In 34 states, a law enforcement officer can pull over a passenger vehicle and issue a ticket just because the occupants are not wearing seat belts. In another 15 states, the officer can write a ticket for not wearing a belt if the vehicle is pulled over for another reason, like speeding.
The reason seat belts are required by law for occupants of passenger vehicles is because they save lives. The U.S. Department of Transportation estimates that seat belts reduce the risk of death for front-seat drivers and passengers involved in a crash by 45 percent and cut the risk of serious injury by 50 percent.
Why, then, aren't seat belts required for bus passengers?
In some cases, they are. Six states require school buses to have seat belts for each child, even though there are also other safety measures like high-backed, padded seats.
And in November 2016, motorcoach-style buses -- anything that's not a school or transit bus -- will be required to have lap and shoulder belts for the driver and each passenger to improve bus safety. The National Highway Traffic Safety Administration (NHTSA) believes this will reduce fatalities by up to 44 percent and reduce moderate to severe injuries by up to 45 percent.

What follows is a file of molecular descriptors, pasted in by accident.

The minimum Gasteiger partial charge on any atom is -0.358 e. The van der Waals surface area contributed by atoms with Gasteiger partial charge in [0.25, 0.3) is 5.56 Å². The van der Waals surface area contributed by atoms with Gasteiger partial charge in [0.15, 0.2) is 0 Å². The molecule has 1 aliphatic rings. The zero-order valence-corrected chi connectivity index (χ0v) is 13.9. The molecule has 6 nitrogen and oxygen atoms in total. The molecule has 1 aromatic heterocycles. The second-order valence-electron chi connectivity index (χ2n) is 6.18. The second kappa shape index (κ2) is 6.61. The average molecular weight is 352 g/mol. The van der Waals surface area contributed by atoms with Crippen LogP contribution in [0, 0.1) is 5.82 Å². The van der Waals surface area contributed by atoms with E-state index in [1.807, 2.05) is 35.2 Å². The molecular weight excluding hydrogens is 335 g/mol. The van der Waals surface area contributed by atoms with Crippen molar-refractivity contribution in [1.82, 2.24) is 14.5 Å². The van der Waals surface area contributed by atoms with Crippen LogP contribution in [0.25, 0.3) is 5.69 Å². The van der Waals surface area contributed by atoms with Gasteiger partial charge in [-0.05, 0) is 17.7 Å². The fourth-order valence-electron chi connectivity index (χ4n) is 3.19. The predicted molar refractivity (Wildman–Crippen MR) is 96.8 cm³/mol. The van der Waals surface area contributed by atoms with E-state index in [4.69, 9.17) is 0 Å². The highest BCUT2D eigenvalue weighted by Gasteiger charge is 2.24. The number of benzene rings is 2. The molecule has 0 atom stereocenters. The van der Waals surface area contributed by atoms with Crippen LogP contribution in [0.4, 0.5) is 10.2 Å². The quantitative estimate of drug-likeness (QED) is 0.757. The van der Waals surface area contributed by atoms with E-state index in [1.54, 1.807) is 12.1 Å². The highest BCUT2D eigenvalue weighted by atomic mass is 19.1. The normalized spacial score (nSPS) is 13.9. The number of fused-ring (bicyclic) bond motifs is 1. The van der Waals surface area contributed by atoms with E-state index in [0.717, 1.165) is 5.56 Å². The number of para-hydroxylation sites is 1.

Should you order your bus with seat belts?
If you are purchasing a bus for use on longer drives or between cities, it will be mandatory for you to have belts for every seat. In this case, you will definitely need to order seat belts.
A school bus will need belts if your state or municipality requires it, but otherwise, you do not need them. Some drivers actually are against school bus seat belts, because:
- There are already safety measures in place that protect kids, and more kids are injured getting to and away from the bus than are hurt in accidents; and
- It's difficult to ensure all students are properly buckled unless additional school personnel are riding each bus.
However, seat belts are one more way to keep precious kids safe, so it makes sense that you consider having them installed in any school bus you purchase as an additional safeguard.
What about other types of buses? Regular transit buses that make multiple stops in a small area are under no legal requirement to have belts -- and it may be inconvenient to include them.
That leaves specialty buses, such as airport shuttles, casino shuttles, prison buses and other similar vehicles. The best rule of thumb is to include seat belts on buses that will carry passengers for more than a few minutes. Contact us for all of your vehicle needs, seatbelts or not! We will find one that suits your situation.